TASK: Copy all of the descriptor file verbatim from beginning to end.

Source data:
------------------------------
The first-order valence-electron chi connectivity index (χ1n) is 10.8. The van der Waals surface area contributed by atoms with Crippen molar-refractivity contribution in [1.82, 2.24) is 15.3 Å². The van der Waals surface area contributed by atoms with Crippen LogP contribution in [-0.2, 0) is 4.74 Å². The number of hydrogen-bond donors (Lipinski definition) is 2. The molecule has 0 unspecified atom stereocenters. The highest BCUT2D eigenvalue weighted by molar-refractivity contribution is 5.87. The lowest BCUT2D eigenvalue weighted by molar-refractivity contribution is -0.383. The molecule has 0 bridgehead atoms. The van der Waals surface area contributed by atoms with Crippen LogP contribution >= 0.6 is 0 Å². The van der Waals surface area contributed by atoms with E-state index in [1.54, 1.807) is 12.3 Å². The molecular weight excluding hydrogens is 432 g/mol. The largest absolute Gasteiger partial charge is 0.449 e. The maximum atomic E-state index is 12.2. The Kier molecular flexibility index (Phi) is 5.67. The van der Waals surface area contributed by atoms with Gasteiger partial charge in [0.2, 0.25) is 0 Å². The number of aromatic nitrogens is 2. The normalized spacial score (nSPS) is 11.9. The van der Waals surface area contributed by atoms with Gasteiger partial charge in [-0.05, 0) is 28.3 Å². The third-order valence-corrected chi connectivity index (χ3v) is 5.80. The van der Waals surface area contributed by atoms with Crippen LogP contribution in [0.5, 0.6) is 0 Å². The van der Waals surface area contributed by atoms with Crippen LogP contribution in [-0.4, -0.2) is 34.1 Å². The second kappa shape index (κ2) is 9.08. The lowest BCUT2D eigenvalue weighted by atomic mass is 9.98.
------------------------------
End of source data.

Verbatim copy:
The first-order valence-electron chi connectivity index (χ1n) is 10.8. The van der Waals surface area contributed by atoms with Crippen molar-refractivity contribution in [1.82, 2.24) is 15.3 Å². The van der Waals surface area contributed by atoms with Crippen LogP contribution in [-0.2, 0) is 4.74 Å². The number of hydrogen-bond donors (Lipinski definition) is 2. The molecule has 0 unspecified atom stereocenters. The highest BCUT2D eigenvalue weighted by molar-refractivity contribution is 5.87. The lowest BCUT2D eigenvalue weighted by molar-refractivity contribution is -0.383. The molecule has 0 bridgehead atoms. The van der Waals surface area contributed by atoms with Crippen LogP contribution >= 0.6 is 0 Å². The van der Waals surface area contributed by atoms with E-state index in [1.54, 1.807) is 12.3 Å². The molecular weight excluding hydrogens is 432 g/mol. The largest absolute Gasteiger partial charge is 0.449 e. The maximum atomic E-state index is 12.2. The Kier molecular flexibility index (Phi) is 5.67. The van der Waals surface area contributed by atoms with Gasteiger partial charge in [0.2, 0.25) is 0 Å². The number of aromatic nitrogens is 2. The normalized spacial score (nSPS) is 11.9. The van der Waals surface area contributed by atoms with Gasteiger partial charge in [-0.05, 0) is 28.3 Å². The third-order valence-corrected chi connectivity index (χ3v) is 5.80. The van der Waals surface area contributed by atoms with Crippen LogP contribution in [0.5, 0.6) is 0 Å². The van der Waals surface area contributed by atoms with Crippen LogP contribution in [-0.4, -0.2) is 34.1 Å². The second kappa shape index (κ2) is 9.08. The lowest BCUT2D eigenvalue weighted by atomic mass is 9.98.